Say there is a circuit connected in series

  • Capacitor (120 V - 10000 µF)
  • Load (8 ohm)
  • DC power supply (100 V - 5 A)

After charging the capacitor to 100 V from the power supply, how much current will be in the circuit while discharging?

Will it be the maximum current of power supply (5 A) or will it be according to Ohm's law 100/8= 12.5 A?

Will the capacitor act as separate circuit with load or does the maximum current of circuit comes from the power supply?

enter image description here

  • 2
    \$\begingroup\$ Once the capacitor is charged, no current flows. (Assuming an ideal capacitor, with no leakage). \$\endgroup\$ Aug 16 at 12:34
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    \$\begingroup\$ In the circuit you've shown the capacitor is not discharging. It has 100 volts across it, and the power supply is pushing 100 volts with the opposite polarity, and nothing is moving. \$\endgroup\$ Aug 16 at 12:46
  • 1
    \$\begingroup\$ Please draw the two different states you are proposing, charging and discharging. Then you will see that In your present discharge is not possible. \$\endgroup\$
    – winny
    Aug 16 at 13:13
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    \$\begingroup\$ You've changed the circuit again. Please unaccept my answer so I can delete it. \$\endgroup\$
    – JRE
    Aug 16 at 14:18
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    \$\begingroup\$ @Tito Changing your circuit like that undermines all the effort everyone's put in trying to answer your question. \$\endgroup\$
    – James
    Aug 16 at 14:21

4 Answers 4


Once the capacitor is charged in your circuit, no current will flow.

If the capacitor is fully discharged, then the current at the start will be 100 V/8 Ω = 12.5 A, but since the power supply can only deliver 5 A you will only get 5 A during the charge phase. As the capacitor charges, the current flow will go to zero.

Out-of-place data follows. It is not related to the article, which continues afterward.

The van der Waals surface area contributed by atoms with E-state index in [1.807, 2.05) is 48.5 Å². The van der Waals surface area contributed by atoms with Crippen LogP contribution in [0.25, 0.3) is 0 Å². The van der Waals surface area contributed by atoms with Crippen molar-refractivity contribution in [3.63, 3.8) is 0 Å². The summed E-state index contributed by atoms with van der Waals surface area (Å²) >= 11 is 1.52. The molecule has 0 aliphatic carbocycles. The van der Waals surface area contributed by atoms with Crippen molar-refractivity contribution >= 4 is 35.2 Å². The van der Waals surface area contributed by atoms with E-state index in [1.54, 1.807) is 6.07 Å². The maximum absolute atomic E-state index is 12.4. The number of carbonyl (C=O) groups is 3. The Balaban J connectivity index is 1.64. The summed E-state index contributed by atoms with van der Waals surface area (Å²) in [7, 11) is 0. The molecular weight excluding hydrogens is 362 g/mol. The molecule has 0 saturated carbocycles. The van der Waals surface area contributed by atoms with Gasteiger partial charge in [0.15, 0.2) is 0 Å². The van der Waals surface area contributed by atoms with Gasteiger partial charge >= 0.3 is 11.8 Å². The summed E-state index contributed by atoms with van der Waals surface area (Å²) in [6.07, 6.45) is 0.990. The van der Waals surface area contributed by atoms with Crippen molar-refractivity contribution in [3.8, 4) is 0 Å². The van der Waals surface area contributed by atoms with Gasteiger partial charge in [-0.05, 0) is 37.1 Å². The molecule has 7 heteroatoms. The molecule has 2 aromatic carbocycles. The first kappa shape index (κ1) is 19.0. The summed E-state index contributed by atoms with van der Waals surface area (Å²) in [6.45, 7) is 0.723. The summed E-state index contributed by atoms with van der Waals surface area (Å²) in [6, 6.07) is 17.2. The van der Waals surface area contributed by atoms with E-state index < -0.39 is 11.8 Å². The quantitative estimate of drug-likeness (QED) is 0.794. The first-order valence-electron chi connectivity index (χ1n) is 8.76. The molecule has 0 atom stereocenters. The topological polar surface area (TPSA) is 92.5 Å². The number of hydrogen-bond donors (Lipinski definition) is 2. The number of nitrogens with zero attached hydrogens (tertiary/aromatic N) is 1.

• \$\begingroup\$ So if i close swtich between supply and capacitor (charge) then close switch between capacitor and load (discharge) the current to load will be 12.5A and decreasing with capacitor voltage? \$\endgroup\$
    – Tito
    Aug 16 at 12:53
  • \$\begingroup\$ Yes. It is so :) \$\endgroup\$
    – Arseniy
    Aug 16 at 12:55
  • \$\begingroup\$ Assuming the power supply can deliver 12.5A and stay at 100V doing so. OP mentioned a 5A PSU. \$\endgroup\$
    – marcelm
    Aug 16 at 14:00

In your circuit, both switches must be closed to charge the capacitor. If either or both switches are opened the capacitor will not discharge but will retain the voltage it has when the switch is opened. Closing the both switches again will allow charging to continue until the capacitor voltage reaches 100V. Your circuit will not allow discharge.

The following circuit will allow both charging and discharging


simulate this circuit – Schematic created using CircuitLab

Assuming that the respective switch stays closed for at least $$t=5RC$$